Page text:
Free Summer Lunch Program seeks volunteers
The organizers of the Portage Summer Lunch Program want to show their appreciation for those that helped in a record year, but some volunteers were all but anonymous.
The leaders of the Portage section of the Free Summer Lunch Program, an offshoot program from a program organized by the University of Wisconsin-Extension with the Wisconsin Dells School District where the meals are prepared, met Monday to review the fifth summer of the program.
“We wanted to do an evaluation of the summer and got a feel for how things went from the core group that was directing things,” said Dawn Foster, who leads the Portage Public Library Children’s Library programming. The final numbers have yet to be totaled by the Wisconsin Dells School District Food Services, but preliminary impressions are positive.
“We’re just able to say the last two weeks that we were packing lunches and distributing, (we served) 602 meals, which is pretty good,” Foster said.
Among the challenges of the past year has been organizing local food sourcing and distribution at the beginning of the year, after the Portage school year ends and before the Dells program starts, and the last two weeks after the Dells ends, but before Portage schools begin. Full summer coverage was one of the goals of the past year, along with a move of one of the four lunch sites from the Columbia County Fairgrounds to Sanborn Park.
“Everything seemed to work and the things we were anxious about, like how the last two weeks were going to work with us doing it on our own, all that fell into place and worked beautifully,” said Portage Presbyterian Church Minister David Hankins. In particular, over that last two weeks, according to Hankins, volunteers began coming out of the woodwork looking to help the program.
According to Food Wise Coordinator Caitlin Richardson, there were 46 volunteers over the course of the summer, including 14 who covered the last two weeks.
Summer Lunch Organizers would like to thank all those volunteers, but some came and went without leaving any contact information, making invitations problematic. The group will host a dinner on Oct. 15 at the Portage VFW Hall, where organizers will seek input on the past summer and ideas for the next.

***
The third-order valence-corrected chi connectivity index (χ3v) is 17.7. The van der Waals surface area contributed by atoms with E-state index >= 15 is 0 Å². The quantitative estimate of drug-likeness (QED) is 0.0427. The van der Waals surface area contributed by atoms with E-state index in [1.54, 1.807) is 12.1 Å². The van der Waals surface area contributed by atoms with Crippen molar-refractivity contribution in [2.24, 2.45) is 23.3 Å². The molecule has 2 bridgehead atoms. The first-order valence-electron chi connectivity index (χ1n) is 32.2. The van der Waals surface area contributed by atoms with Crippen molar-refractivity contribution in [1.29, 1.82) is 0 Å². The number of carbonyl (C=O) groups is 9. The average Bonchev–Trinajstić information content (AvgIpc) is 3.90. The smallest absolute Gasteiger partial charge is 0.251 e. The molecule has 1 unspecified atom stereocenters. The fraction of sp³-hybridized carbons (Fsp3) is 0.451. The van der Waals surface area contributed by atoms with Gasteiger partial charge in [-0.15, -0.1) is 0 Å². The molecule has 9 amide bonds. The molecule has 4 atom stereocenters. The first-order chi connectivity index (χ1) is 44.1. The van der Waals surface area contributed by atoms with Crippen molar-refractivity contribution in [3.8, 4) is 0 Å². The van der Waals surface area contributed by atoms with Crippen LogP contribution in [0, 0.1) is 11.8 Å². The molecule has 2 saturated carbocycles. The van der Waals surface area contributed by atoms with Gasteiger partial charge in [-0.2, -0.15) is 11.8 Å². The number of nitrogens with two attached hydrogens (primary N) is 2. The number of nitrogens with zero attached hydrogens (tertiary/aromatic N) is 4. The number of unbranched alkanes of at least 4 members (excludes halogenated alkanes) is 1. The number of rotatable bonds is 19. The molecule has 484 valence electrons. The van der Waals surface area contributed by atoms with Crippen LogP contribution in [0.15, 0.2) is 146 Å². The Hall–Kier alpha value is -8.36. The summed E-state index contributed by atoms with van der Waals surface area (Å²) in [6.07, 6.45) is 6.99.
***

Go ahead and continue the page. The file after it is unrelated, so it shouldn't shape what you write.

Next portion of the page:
“I think there is a real sense of humility with this because it is ever-changing and morphing into something different, which is good,” Hankins said. “We had no preconceived approach to this when we started five years ago.”
Over the past five years, the program has expanded from one free lunch site at the Portage Public Library to four sites in 2017 and 2018. Last year, the program served more than 5,000 meals.
At the dinner, organizers will also be announcing final totals and statistics from the past summer.
Along with revisiting the results of the past year while it is fresh in people’s minds, the group is moving into what Hankins refers to as “the dream phase,” when the doors are thrown open for suggestions, goals and aspirations, such as opening a fifth site.
“We did mention a fifth site and it is going to depend on funding, like everything, and that’s all I can say for now,” Foster said. “But that is one of our long-range goals is that we might have a fifth site and bring more volunteers, and to have volunteers more vested in the program to spread the work around.”
Foster has been impressed with the success of the past summer, with dedicated volunteers joining her at the library. Visitors have also been remarkably polite with thank-yous and helping to clean up the Children’s Library Activity Room after the meals.
“We had groups of families that I don’t think they knew each other before they came to lunch,” Foster said, “but then they were making friends as they ate lunch at the long tables and then there were friends that knew each other and it became like a date for some people to have lunch with each other.”